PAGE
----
Over the next three weeks, DCFPI will release a series of reports on education funding in the District. The series will analyze budget adequacy and practices as well as why money matters for academic achievement, especially for students at-risk of falling behind. DCFPI will release the second report in the series next week.
Schools may get the biggest share of DC’s local revenues, but that doesn’t mean they get enough, a new DCFPI report shows.
A closer look shows that the education budget continues to fail students who need that money the most—falling far below what experts say is adequate and not keeping up with rising costs year-to-year. Over the past seven years, the gap between actual funding and what’s needed has grown to over $740 million.
The consequences show up in several ways in this year’s school funding. Despite deep inequities in school outcomes by income and race, 15 schools in Wards 7 and 8 saw their budgets cut this year. Beyond that, DCPS openly misuses special funds for students who are considered “at-risk” of academic failure.
The impact also shows up in DC’s public charter schools, where the average starting salary for teachers is just $45,750. That’s $15,000 less than what’s needed to afford even a studio apartment in DC.
The path to good school outcomes, and education equity, has to start with a rational budget-setting process that gives all schools what they need, provides additional funds to address inequity, and increases from year to year to keep up with known costs.
Getting to a More Sound School Budget Will Help Us All
The reality is that for a long time DC hasn’t had a system for developing the school budget in a logical way. Rather than looking at the costs of the city’s staffing model and taking a look at how costs rise year to year, the discussion over how much to devote to education is based on other factors, like the city’s available revenues or other spending needs. While those are legitimate constraints, it’s a problem if that means consistently underfunding schools. And it needs to change in time for Fiscal Year 2021.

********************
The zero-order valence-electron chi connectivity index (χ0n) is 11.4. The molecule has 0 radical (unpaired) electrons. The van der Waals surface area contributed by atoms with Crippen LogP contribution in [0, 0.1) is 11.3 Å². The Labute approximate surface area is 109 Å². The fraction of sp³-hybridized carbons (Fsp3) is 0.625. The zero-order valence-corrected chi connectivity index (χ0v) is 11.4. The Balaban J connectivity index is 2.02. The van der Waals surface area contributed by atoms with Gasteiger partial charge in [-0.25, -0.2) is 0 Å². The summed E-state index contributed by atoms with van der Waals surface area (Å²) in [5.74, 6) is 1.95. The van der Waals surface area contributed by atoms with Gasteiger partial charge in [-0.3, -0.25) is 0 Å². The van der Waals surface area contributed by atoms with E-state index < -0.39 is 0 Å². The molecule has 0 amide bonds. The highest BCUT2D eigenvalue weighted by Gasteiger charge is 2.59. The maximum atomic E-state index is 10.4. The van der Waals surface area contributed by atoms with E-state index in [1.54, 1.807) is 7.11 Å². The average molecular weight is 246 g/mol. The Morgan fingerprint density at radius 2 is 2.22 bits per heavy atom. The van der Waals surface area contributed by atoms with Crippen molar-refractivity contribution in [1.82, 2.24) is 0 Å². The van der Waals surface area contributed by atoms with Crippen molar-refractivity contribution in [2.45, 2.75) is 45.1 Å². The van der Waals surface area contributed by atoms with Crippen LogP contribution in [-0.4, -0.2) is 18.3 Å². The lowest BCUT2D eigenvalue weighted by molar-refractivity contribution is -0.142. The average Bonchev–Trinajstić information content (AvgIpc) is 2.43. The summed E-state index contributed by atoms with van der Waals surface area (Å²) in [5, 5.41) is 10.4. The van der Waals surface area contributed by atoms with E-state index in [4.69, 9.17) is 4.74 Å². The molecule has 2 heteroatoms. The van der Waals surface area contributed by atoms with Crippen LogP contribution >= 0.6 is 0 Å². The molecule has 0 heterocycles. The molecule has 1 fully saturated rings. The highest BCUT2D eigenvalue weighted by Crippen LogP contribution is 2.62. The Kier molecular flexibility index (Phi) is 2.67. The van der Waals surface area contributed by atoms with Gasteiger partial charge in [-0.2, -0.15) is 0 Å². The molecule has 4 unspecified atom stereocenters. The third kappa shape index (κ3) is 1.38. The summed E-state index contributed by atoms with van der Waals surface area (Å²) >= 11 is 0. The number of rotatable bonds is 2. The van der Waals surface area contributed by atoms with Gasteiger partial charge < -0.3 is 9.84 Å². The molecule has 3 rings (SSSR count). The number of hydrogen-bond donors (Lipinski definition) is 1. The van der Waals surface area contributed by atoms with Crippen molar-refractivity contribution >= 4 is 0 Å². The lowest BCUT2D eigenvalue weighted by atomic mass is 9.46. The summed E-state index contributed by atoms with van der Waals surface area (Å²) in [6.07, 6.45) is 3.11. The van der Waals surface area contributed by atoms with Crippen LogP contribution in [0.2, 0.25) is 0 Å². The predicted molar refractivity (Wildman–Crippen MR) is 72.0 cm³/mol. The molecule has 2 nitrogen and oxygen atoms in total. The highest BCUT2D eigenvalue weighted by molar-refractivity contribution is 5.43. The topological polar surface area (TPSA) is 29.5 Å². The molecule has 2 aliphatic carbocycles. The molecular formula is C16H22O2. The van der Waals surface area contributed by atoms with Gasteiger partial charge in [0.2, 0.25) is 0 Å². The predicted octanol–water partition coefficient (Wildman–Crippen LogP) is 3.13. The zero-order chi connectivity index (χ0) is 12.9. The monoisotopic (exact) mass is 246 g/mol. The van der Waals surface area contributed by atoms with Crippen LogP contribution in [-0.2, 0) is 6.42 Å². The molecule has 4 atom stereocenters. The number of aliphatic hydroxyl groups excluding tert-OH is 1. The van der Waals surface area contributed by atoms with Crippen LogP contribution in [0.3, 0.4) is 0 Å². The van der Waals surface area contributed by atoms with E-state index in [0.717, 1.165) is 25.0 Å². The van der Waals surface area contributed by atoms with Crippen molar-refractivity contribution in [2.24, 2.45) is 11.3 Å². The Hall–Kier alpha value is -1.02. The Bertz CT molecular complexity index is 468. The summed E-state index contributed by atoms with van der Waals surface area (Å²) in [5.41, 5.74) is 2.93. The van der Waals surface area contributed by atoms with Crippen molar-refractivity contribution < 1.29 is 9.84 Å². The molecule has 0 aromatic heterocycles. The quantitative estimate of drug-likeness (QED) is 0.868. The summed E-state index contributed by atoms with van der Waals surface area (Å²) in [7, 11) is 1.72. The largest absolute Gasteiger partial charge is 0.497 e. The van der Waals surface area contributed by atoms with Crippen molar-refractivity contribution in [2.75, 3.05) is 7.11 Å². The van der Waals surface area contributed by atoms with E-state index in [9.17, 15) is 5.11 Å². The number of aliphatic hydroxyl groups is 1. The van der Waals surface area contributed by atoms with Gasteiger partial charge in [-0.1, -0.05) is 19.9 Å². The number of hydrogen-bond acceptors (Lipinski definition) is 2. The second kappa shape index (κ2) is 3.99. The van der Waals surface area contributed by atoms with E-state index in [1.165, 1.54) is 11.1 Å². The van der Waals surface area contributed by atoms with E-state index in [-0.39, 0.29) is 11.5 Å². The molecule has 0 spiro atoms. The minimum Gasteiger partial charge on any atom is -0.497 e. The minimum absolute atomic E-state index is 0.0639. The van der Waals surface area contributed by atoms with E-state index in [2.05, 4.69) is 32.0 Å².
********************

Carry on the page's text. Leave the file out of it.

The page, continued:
The Mayor, the DC Council, and the Deputy Mayor for Education (DME) all have a role to play in building a better budget to support the 94,603 public school students that show up to school every day eager and capable of learning at high levels. The education budget should be sufficient to keep up with rising costs, stabilize school budgets, and ensure all teachers earn a living wage.
In the short-term:
- The Mayor should tie the annual Uniform Per Student Funding Formula (UPSFF) percent increases to rising personnel costs and inflation and commit to a plan to close the seven percent gap between current funding and the recommendations of the DC Education Adequacy Study.
- DCPS should provide stabilization funds to schools with declining enrollment to make sure that a drop in enrollment doesn’t result in devastating cuts for the students who remain.
- DCPS should ensure at-risk funding is supplemental to each school’s base funding.
- The DC Council should amend the School Reform Act to establish a minimum living wage salary for public charter school teachers.
In the long-term:
- The Mayor and DC Council should ensure that UPSFF funding is equal to or greater than the outdated Adequacy Study recommendation adjusted for inflation plus any contractual increases to teacher compensation. When adjusting for inflation, policymakers should use the Consumer Price Index inflation measure to project increased costs for non-personnel expenses and the Employment Cost Index inflation measure to project increased costs for personnel expenses.
- The DME should reexamine the cost of providing an adequate public education every five years.
- DCPS should implement a staffing model, with fidelity, that ensures equitable programming at small and declining enrollment schools.
The recommendations in DCFPI’s new report are common-sense reforms that policymakers can implement to get the education budget back on track and better enable all students to meet academic performance standards and thrive.